The Future

As of summer 2017, only 38% of countries have a published cybersecurity strategy[16] with the United States, Norway, Estonia, and Latvia each taking a place in the top 20 most prepared countries against cyber attacks.[17] If anything, the recent cyber-attacks around the world should serve as a warning. While there has yet to be a devastating attack, a future of continued attacks is inevitable. Bill Priestap, the Assistant Director of the FBI’s Counterintelligence Division, has stated his belief that Russians, specifically, will continue efforts to hack into other states’ systems.[18] Though with the cyber world as universal as it is, Russians won’t be the only ones committing future cyber crimes. We must, then, take a closer look at how we can protect ourselves from future attacks. This can be done in two steps: first, we, as government bodies, researchers, developers, and citizens, must continue to acknowledge the real threat that cyber-attacks are in the world today. Often, these attacks are downplayed despite the destructive effect they could have. Second, we must continue development and investment in cyber defense. The best thing we can do for ourselves in the case of attack is to be able to quickly defend and defeat any threat. NATO, as discussed, has taken steps in the right direction in becoming more prepared in cybersecurity. Additionally, the EU has released its own cybersecurity initiatives by setting 5 main priorities, as stated in its Cybersecurity Update[19]:

  • Increasing cyber resilience
  • Drastically reducing cyber crime
  • Developing EU cyber defence policy and capabilities related to the Common Security and Defence Policy (CSDP)
  • Developing the industrial and technological resources for cybersecurity
  • Establishing a coherent international cyberspace policy for the EU and promote core EU values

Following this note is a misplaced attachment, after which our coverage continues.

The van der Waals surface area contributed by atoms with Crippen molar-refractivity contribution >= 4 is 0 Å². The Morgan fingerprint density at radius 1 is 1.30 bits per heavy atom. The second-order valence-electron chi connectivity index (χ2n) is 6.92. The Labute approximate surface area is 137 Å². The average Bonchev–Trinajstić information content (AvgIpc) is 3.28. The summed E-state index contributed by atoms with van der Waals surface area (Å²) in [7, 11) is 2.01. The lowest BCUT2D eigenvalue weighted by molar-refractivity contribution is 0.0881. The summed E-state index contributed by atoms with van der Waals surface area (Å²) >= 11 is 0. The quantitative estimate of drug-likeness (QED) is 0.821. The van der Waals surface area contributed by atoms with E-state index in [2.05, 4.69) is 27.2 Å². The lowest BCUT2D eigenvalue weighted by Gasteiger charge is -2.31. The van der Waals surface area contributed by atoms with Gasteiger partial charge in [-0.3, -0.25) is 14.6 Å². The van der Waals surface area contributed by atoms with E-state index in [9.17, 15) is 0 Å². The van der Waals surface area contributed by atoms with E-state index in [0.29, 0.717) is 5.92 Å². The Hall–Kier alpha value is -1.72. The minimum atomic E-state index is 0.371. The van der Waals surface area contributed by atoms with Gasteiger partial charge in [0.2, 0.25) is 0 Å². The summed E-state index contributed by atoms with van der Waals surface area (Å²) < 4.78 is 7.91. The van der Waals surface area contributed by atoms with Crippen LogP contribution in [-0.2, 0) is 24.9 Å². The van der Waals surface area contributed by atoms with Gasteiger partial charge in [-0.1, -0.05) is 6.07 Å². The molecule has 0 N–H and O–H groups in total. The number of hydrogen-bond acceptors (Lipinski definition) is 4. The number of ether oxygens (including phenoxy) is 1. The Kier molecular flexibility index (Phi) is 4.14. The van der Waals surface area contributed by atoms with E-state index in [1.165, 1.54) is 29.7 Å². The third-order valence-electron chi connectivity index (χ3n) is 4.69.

Perhaps the next step would be to educate smaller organizations and companies within countries on how they can protect and defend themselves from cyber attacks. We also should take steps to ensure general citizens are aware of the risks and vulnerabilities of the cyber world. Citizen pressure can be a great catalyst for state effort in the cybersecurity realm. Technology is only going to become a larger part of our world in the future. As of now, most aspects of our lives are connected to a network: our government systems, our work, our phones, our homes, and even our cars. As innovation and technology grow, so does our vulnerability to these cyber attacks. Why then, would we delay any attempt at preparing ourselves for the susceptibilities of such a crucial part of our lives?

[1] Fabian, Jordan. (2016, June 26). “Trump believes Russia ‘probably’ behind election hacking.” The Hill. Retrieved from

[2] Pew Research Center in collaboration with the Roper Center. (2013, October). Pew Research Center for the People & the Press/Council on Foreign Relations America's Place in the World Survey. Retrieved from

[3] Oliphant, Roland. (2017, May 6). “Who are Russia’s cyber-warriors and what should the West do about them?”. The Telegraph. Retrieved from